Tag Archives: Volume 34

Monroe Freedman’s Solution to the Criminal Defense Lawyer’s Trilemma is Wrong as a Matter of Policy and Constitutional Law

Monroe Freedman has argued, most recently in the third edition of Understanding Lawyers’ Ethics, co-authored with Abbe Smith, that criminal defense lawyers have a “trilemma” because the rules of their profession give them potentially contradictory instructions. First, competence requires lawyers … Continue reading

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A Grand Slam of Professional Irresponsibility and Judicial Regard

Professor Monroe H. Freedman has devoted his professional life to studying and enhancing the professional ethics of lawyers. He has received the American Bar Association’s highest award for professionalism, in recognition of a “lifetime of original and influential scholarship in … Continue reading

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In Praise of Overzealous Representation – Lying to Judges, Deceiving Third Parties, and Other Ethical Conduct

For more than a century, the lawyer’s ethic of zeal has required, and has inspired, entire devotion to the interests of the client, warm dedication in the maintenance and defense of his rights, and the exertion of the lawyer’s utmost … Continue reading

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Legal Ethics and the Constitution

Thank you for inviting me to this wonderful conference. I learn so much from these conferences. And I enjoy meeting the leaders in the field of legal ethics. The one person I miss greatly, of course, is Sam Dash. We … Continue reading

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A Cautionary Tale: Fiduciary Breach as Legal Malpractice

Lawyers, judges, and legal scholars commonly refer to lawyers as fiduciaries, generally meaning agents who bear special and onerous duties toward clients. What is often missing from the incantation is a settled notion of the legal content of the concept … Continue reading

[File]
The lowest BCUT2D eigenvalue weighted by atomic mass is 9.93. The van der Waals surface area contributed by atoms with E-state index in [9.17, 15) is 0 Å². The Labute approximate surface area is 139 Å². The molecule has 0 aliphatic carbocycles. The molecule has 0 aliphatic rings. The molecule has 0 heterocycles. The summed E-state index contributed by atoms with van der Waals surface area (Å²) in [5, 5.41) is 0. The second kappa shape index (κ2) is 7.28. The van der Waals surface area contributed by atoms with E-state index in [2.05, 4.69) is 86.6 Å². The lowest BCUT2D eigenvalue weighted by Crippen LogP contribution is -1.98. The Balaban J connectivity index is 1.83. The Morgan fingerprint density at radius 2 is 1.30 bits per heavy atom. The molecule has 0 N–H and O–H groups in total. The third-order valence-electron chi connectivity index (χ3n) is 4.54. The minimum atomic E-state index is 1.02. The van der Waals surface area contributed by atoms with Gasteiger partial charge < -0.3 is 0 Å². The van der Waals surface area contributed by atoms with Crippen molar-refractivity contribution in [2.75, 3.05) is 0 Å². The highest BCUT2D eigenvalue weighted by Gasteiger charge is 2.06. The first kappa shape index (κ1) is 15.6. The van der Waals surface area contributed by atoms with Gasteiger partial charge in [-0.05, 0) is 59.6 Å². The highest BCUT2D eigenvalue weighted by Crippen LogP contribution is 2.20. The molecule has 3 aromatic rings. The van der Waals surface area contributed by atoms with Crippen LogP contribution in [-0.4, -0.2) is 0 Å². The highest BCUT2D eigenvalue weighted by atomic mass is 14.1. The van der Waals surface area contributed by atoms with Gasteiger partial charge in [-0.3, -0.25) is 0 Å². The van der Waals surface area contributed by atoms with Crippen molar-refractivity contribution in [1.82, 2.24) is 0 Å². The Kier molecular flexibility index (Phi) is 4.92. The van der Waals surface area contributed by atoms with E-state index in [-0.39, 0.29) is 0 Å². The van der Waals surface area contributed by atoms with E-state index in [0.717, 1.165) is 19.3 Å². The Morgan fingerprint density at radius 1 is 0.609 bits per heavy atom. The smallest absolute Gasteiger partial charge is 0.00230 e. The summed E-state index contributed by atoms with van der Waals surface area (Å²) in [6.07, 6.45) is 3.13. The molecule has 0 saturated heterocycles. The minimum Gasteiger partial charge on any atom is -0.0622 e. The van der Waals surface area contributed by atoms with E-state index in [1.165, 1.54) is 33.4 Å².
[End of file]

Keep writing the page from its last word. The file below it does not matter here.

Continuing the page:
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The Triage Trilemma

Everybody is going to start this way, but I have the benefit of being the second speaker so it hasn’t gotten old yet. It is a tremendous honor to be speaking at a conference based on the works of Monroe … Continue reading

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Legal Ethics in an Adversary System: The Persistent Questions

It is a particular pleasure to be among so many friends and distinguished colleagues, and to have an occasion to honor one of the founding fathers of our field. As many of you doubtless noted, my title is a variation … Continue reading

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Foreward: Like Gravity

The adversary system, like gravity, affects us all. We cannot escape it. The adversary system, and the ethical standards of the lawyers who operate within the adversary system, therefore warrant continual study. View PDF

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A Dangerous Discretionary “Duty”: U.S. Antidumping Policy Toward China

In an era of flourishing transitions from state controlled policies and economies to democratic governance, the United States foreign trade policy, particularly toward emerging market-oriented countries, may require adjustment to maintain the credibility of the United States as an important … Continue reading

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Judicial Enforcement of Arbitration Agreements: the Stay-Dismissal Dichotomy of FAA Section 3

The meaning of section 3 of the Federal Arbitration Act (“FAA”) has been the subject of substantial litigation and uncertainty. Section 3 applies to a suit or proceeding brought in court where the issues are referable to arbitration under an … Continue reading

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